Weight Gain in Children Post-Tonsil Removal Surgery
(HealthDay News) — Younger children and those with lower pre-surgery weight percentiles are most likely to gain more weight than expected following adenotonsillectomy, according to a study published online April 17 in JAMA Otolaryngology-Head & Neck Surgery.
Josephine A. Czechowicz, MD, and Kay W. Chang, MD, both from Stanford University in California, retrospectively reviewed the medical records of 815 patients, ≥18 years of age, who underwent adenotonsillectomy at an academic pediatric tertiary medical center. Height and weight measurements were assessed within 3 months before surgery, within 3–9 months after surgery, and within 12–27 months after surgery.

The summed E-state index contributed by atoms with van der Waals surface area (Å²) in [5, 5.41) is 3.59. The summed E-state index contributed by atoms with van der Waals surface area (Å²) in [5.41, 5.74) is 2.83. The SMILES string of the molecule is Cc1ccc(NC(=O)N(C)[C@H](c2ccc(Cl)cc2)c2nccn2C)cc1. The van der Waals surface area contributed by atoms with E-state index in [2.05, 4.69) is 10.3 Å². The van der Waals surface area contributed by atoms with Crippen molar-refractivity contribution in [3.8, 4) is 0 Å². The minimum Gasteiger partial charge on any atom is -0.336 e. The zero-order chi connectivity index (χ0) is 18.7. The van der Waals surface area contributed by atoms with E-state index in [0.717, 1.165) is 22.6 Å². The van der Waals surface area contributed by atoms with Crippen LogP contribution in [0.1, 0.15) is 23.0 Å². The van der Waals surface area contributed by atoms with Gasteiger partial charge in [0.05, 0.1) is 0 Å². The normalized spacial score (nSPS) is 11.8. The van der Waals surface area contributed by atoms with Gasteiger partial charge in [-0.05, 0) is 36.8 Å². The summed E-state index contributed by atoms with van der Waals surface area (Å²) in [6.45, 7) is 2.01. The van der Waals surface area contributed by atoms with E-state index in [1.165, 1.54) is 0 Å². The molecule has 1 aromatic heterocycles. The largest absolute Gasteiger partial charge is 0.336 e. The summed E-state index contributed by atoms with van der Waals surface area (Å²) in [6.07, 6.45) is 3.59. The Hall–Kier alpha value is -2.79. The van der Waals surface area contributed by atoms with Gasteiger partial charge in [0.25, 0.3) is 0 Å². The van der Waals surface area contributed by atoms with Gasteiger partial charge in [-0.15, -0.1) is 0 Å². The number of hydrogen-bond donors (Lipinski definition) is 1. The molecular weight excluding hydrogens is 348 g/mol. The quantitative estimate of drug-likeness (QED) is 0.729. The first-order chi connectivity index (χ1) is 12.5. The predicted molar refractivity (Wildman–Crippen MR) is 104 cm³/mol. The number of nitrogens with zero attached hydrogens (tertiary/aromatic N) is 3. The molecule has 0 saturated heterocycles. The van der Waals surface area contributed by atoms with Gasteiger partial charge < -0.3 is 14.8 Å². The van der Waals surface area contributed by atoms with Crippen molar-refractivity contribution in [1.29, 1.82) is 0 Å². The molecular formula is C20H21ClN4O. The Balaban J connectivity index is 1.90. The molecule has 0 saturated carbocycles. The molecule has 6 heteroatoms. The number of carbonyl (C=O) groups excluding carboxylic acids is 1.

The researchers found that weight percentiles in the study group increased by a mean of 6.3 percentile points (P<0.001) 18 months after surgery. There were also significant increases in body mass index percentiles (mean increase, 8.0 percentile points; P<0.001). Children who were between the first and 60th percentiles for weight (P<0.001) and those >4 years of age at the time of surgery (P<0.001) had the greatest increases in weight percentiles. For children who preoperatively were already above the 80th percentile in weight, weight percentiles did not increase (P=0.15).
"Weight gain after adenotonsillectomy occurs primarily in patients who are smaller and younger at the time of surgery and does not correlate with increased rates of obesity," the authors write.